Who are the starting pitcher sleepers you should target this year?
Every year, pitchers emerge that help a Fantasy team that are not the usual names. Some are drafted late and some are picked up off the waiver wire. Many people classify these players as sleeper picks. Being able to identify the value of these pitchers in the draft can go a long way to putting you ahead of your competition.
This article is here to hopefully help you look at some names that others may not see the value in. Remember, some of these guys have injury histories, some only had good second halves.
None of these pitchers come without some type of risk. That’s also why these players can be had for a later pick or simply plucked off the waiver wire.
Without further adieu, here are the starting pitcher sleepers for the 2017 season! While these are broken down by league, these are mixed league sleepers.
2017 Fantasy Baseball Starting Pitcher Sleepers
Dan Straily, Miami Marlins
The Reds picked up Dan Straily for nothing when they claimed him off waivers last spring. Surprising that he was not flipped at the deadline, the Reds just completed a trade to the Marlins. The haul the Reds received is a hefty one. The Marlins sent three prospects for Straily’s services. According to MLB.com, all three rank in their Top 30 prospects. Luis Castillo (8), Austin Brice (23) and Isaiah White (30) are a pretty nice return on a free pick up.
Straily enjoyed a nice year for Cincinnati. In 2016 he finished with a 14-8 record in 191.1 IP. His 3.76 ERA, 1.19 WHIP and 162/73 K/BB are the best of his career. What is surprising about his record is he was actually better at Great American Ballpark than he was on the road. He had an 8-1 record, with a 2.90 ERA and a very good .197 batting average against in a notoriously friendly hitter’s park. Now he’s moving to a very friendly pitchers park in Miami. Straily looks to slot in as the fourth starter on the Marlins and could return real value in drafts this spring.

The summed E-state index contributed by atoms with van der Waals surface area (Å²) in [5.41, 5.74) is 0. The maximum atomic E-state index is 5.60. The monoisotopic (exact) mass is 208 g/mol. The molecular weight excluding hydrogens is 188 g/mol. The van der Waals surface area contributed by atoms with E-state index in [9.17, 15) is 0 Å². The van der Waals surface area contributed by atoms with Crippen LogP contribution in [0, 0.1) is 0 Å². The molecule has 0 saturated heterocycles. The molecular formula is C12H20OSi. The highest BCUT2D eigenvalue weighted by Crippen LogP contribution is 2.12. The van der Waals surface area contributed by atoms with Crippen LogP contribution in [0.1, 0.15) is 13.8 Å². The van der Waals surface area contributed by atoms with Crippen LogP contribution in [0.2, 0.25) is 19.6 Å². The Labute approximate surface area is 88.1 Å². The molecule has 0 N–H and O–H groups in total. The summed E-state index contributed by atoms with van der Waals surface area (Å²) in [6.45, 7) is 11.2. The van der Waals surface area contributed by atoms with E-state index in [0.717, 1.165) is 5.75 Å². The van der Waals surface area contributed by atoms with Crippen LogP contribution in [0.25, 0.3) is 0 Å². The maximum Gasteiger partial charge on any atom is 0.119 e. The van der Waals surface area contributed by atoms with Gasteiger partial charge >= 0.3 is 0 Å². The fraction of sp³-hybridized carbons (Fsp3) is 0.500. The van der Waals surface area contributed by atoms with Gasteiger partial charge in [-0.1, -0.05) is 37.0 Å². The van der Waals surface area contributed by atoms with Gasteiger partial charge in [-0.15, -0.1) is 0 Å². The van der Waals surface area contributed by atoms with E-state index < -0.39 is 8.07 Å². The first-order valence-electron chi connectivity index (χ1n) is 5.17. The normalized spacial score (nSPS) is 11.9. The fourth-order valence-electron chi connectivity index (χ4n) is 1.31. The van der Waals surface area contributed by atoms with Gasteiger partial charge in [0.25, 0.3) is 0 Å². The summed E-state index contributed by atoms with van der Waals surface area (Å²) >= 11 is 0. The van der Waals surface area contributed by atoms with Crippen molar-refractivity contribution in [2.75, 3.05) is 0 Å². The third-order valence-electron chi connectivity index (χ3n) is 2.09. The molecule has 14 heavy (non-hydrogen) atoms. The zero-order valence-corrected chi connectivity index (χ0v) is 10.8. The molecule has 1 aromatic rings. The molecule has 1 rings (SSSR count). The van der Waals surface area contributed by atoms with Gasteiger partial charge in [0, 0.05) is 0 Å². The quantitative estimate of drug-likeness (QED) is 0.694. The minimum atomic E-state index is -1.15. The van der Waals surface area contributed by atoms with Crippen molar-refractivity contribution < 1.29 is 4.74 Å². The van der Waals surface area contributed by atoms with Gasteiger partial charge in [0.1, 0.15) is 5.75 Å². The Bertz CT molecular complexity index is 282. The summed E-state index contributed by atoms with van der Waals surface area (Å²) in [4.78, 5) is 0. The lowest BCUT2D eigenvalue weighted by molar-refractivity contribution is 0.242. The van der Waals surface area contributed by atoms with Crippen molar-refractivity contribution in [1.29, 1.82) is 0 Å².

Tyler Anderson, Colorado Rockies
Take out the fact that Tyler Anderson plays in Coors Field. Let’s just look at the numbers he put up in his first season. Anderson started 19 games, had a 5-6 record with a 3.54 ERA, a 1.29 WHIP, 99/28 K/BB and a .272 batting average against. Now looking at his splits, here’s how it broke down at home and away. Anderson’s home numbers were a 5-2 record with a 3.00 ERA, a 1.26 WHIP, 68/18 K/BB and a .271 batting average against. His away numbers were an 0-4 record with a 4.71 ERA, a 1.35 WHIP, 31/10 K/BB and a .275 batting average against.